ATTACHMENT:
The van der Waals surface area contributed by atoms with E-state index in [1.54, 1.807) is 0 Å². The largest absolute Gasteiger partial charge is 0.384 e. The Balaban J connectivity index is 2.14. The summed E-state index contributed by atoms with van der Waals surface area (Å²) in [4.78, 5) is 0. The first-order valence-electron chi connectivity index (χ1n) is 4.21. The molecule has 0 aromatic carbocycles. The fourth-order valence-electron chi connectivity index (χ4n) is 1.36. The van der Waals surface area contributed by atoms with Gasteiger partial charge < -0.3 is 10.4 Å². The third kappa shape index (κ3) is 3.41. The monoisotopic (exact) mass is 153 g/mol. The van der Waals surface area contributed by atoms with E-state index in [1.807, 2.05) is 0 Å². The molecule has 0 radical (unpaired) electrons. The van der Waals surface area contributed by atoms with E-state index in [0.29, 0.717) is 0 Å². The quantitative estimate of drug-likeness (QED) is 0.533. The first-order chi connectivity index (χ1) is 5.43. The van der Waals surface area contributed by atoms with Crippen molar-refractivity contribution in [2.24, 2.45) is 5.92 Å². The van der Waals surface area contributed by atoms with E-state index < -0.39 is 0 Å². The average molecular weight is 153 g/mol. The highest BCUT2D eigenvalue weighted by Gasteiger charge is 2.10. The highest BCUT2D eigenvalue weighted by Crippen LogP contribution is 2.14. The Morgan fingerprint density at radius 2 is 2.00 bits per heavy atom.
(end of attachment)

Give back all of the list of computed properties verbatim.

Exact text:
The van der Waals surface area contributed by atoms with E-state index in [1.54, 1.807) is 0 Å². The largest absolute Gasteiger partial charge is 0.384 e. The Balaban J connectivity index is 2.14. The summed E-state index contributed by atoms with van der Waals surface area (Å²) in [4.78, 5) is 0. The first-order valence-electron chi connectivity index (χ1n) is 4.21. The molecule has 0 aromatic carbocycles. The fourth-order valence-electron chi connectivity index (χ4n) is 1.36. The van der Waals surface area contributed by atoms with Gasteiger partial charge < -0.3 is 10.4 Å². The third kappa shape index (κ3) is 3.41. The monoisotopic (exact) mass is 153 g/mol. The van der Waals surface area contributed by atoms with E-state index in [1.807, 2.05) is 0 Å². The molecule has 0 radical (unpaired) electrons. The van der Waals surface area contributed by atoms with E-state index in [0.29, 0.717) is 0 Å². The quantitative estimate of drug-likeness (QED) is 0.533. The first-order chi connectivity index (χ1) is 5.43. The van der Waals surface area contributed by atoms with Crippen molar-refractivity contribution in [2.24, 2.45) is 5.92 Å². The van der Waals surface area contributed by atoms with E-state index < -0.39 is 0 Å². The average molecular weight is 153 g/mol. The highest BCUT2D eigenvalue weighted by Gasteiger charge is 2.10. The highest BCUT2D eigenvalue weighted by Crippen LogP contribution is 2.14. The Morgan fingerprint density at radius 2 is 2.00 bits per heavy atom.